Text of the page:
HBT Weekend Wrapup

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You suckers missed the fact that I was blogging spring training all weekend. Don’t try to deny it. I see the web traffic stats. You were spending time with your families or watching that godforsaken Oscars show or something instead of reading my dispatches from Arizona. Shame on you. But I now give you a second chance to catch up:

Of course, there was baseball news that didn’t have anything to do with me being a jackass at multiple spring training complexes:

Four more days of spring training action ahead. Hohokam Stadium and the Cubbies later today.  After that I’m gonna visit the White Sox and A’s. Thursday is a wild card, though. Anyone with suggestions of where I should go — ballpark wise, that is — leave them in the comments.

David DeJesus retires

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Outfielder David DeJesus announced his retirement from Major League Baseball on Twitter Wednesday afternoon. He’ll be joining CSN Chicago for Cubs coverage.

DeJesus, 37, spent 13 seasons in the big leagues from 2003-15 with the Royals, Athletics, Cubs, Nationals, Rays, and Angels. He hit a composite .275/.349/.512 with 99 home runs and 573 RBI across 5,916 plate appearances.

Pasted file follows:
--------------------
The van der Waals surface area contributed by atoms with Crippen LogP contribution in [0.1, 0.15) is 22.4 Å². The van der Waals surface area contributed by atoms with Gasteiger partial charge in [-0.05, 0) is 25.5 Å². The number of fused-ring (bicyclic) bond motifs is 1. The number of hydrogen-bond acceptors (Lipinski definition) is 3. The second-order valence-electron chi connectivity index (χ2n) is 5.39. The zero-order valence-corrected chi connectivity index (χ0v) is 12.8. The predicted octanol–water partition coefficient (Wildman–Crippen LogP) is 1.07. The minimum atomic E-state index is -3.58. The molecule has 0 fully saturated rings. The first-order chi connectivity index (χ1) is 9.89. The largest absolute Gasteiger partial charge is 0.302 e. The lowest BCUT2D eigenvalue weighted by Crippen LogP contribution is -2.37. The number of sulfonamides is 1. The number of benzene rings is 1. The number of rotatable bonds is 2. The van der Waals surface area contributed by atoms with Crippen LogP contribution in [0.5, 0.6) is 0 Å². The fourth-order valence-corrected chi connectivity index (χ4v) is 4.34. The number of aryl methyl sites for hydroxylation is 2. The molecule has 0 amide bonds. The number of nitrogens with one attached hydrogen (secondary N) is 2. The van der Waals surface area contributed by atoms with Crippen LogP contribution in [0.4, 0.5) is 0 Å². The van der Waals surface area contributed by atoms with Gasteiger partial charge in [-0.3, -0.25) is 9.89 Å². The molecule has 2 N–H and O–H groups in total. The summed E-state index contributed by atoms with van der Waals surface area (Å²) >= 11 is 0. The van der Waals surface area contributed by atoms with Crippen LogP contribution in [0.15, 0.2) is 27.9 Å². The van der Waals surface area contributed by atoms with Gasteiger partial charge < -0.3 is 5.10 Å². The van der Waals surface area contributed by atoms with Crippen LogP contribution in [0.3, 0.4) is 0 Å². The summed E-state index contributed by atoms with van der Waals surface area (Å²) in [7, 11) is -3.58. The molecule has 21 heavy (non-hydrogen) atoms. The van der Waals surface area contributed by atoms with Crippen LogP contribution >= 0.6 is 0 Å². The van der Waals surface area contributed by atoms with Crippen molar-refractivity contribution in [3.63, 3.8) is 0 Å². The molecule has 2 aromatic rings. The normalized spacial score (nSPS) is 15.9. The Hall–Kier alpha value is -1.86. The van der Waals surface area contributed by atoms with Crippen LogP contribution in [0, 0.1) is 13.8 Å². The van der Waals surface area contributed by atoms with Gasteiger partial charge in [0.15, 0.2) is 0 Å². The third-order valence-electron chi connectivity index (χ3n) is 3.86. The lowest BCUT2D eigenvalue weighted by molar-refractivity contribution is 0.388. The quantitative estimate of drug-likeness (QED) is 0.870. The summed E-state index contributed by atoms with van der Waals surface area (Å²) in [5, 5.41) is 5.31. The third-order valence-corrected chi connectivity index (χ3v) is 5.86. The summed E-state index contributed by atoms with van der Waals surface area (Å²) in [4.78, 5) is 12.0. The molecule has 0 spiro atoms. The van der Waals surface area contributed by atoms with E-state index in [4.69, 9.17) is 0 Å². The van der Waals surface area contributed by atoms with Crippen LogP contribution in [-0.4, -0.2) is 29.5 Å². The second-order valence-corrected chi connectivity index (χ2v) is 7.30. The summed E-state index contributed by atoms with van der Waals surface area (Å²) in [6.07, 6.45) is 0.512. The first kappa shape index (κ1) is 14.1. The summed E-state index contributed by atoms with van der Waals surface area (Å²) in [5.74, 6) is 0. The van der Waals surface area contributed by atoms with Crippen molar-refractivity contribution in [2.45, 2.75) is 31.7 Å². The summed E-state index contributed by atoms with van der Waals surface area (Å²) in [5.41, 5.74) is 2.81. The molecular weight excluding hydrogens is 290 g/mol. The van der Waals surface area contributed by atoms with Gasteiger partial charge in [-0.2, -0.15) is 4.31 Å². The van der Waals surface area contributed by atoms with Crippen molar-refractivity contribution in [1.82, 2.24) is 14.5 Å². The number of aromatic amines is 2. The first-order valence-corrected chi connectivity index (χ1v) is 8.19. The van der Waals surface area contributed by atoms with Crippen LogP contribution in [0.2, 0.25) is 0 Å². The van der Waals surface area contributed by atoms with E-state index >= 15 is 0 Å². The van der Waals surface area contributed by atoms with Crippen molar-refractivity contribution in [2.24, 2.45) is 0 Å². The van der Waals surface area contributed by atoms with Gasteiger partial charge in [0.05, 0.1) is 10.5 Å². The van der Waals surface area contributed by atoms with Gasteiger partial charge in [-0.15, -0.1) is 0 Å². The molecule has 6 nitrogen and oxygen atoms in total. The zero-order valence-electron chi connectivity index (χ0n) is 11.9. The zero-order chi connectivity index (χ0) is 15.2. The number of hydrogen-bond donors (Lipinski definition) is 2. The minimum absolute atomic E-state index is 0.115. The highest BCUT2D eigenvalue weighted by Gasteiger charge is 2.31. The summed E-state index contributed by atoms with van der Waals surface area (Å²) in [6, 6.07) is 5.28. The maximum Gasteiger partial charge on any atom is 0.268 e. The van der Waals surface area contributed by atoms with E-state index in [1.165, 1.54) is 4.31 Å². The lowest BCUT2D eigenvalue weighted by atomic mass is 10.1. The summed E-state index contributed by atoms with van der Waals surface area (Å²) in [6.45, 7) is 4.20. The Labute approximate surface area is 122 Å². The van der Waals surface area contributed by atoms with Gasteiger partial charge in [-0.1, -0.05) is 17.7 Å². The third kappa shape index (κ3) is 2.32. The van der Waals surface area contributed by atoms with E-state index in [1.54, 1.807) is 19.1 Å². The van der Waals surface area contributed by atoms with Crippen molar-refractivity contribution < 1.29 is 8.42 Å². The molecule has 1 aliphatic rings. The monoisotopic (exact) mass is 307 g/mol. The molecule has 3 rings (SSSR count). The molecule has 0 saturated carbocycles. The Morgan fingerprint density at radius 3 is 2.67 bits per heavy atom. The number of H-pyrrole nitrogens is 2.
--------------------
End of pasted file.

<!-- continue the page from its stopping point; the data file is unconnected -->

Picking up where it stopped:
We wish the best of luck to DeJesus as he begins a new career in sports media.

Dallas Green: 1934-2017

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Former major league pitcher, manager, and front office executive Dallas Green has died at the age of 82, Jon Heyman of FanRag Sports reports.

Green pitched for the Phillies for the first five years of his career from 1960-64, then went to the Washington Sentators, the Mets, and back to the Phillies before retiring after the ’67 season. He managed the Phillies from 1979-81, leading them to the organization’s first ever championship in ’80. The Cubs hired Green after the 1981 season to serve as executive vice president and general manager. He quit after the ’87 season. Green briefly managed the Yankees in ’89, then took the helm of the Mets from ’93-96.

Green was a controversial figure during his managing and GM days as he was not afraid to say exactly what he was thinking. He got into many conflicts with his players and coaches, but some think it helped the Phillies in the World Series in 1980. The Phillies inducted him into their Wall of Fame in 2006.